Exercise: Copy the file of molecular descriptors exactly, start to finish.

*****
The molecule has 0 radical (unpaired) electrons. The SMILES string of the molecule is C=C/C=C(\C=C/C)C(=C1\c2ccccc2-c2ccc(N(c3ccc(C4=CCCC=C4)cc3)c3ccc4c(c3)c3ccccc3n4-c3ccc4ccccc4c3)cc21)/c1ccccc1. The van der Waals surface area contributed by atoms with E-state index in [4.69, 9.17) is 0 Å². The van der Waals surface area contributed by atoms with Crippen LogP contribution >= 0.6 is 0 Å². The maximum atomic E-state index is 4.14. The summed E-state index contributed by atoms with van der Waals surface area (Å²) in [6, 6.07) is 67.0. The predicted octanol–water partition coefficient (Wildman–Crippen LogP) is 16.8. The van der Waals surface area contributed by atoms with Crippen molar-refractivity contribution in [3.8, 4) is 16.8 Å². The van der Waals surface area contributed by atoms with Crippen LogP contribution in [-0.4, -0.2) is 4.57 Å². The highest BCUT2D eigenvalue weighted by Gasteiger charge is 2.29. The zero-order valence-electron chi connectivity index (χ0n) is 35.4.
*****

The molecule has 0 radical (unpaired) electrons. The SMILES string of the molecule is C=C/C=C(\C=C/C)C(=C1\c2ccccc2-c2ccc(N(c3ccc(C4=CCCC=C4)cc3)c3ccc4c(c3)c3ccccc3n4-c3ccc4ccccc4c3)cc21)/c1ccccc1. The van der Waals surface area contributed by atoms with E-state index in [4.69, 9.17) is 0 Å². The van der Waals surface area contributed by atoms with Crippen LogP contribution >= 0.6 is 0 Å². The maximum atomic E-state index is 4.14. The summed E-state index contributed by atoms with van der Waals surface area (Å²) in [6, 6.07) is 67.0. The predicted octanol–water partition coefficient (Wildman–Crippen LogP) is 16.8. The van der Waals surface area contributed by atoms with Crippen molar-refractivity contribution in [3.8, 4) is 16.8 Å². The van der Waals surface area contributed by atoms with Crippen LogP contribution in [-0.4, -0.2) is 4.57 Å². The highest BCUT2D eigenvalue weighted by Gasteiger charge is 2.29. The zero-order valence-electron chi connectivity index (χ0n) is 35.4.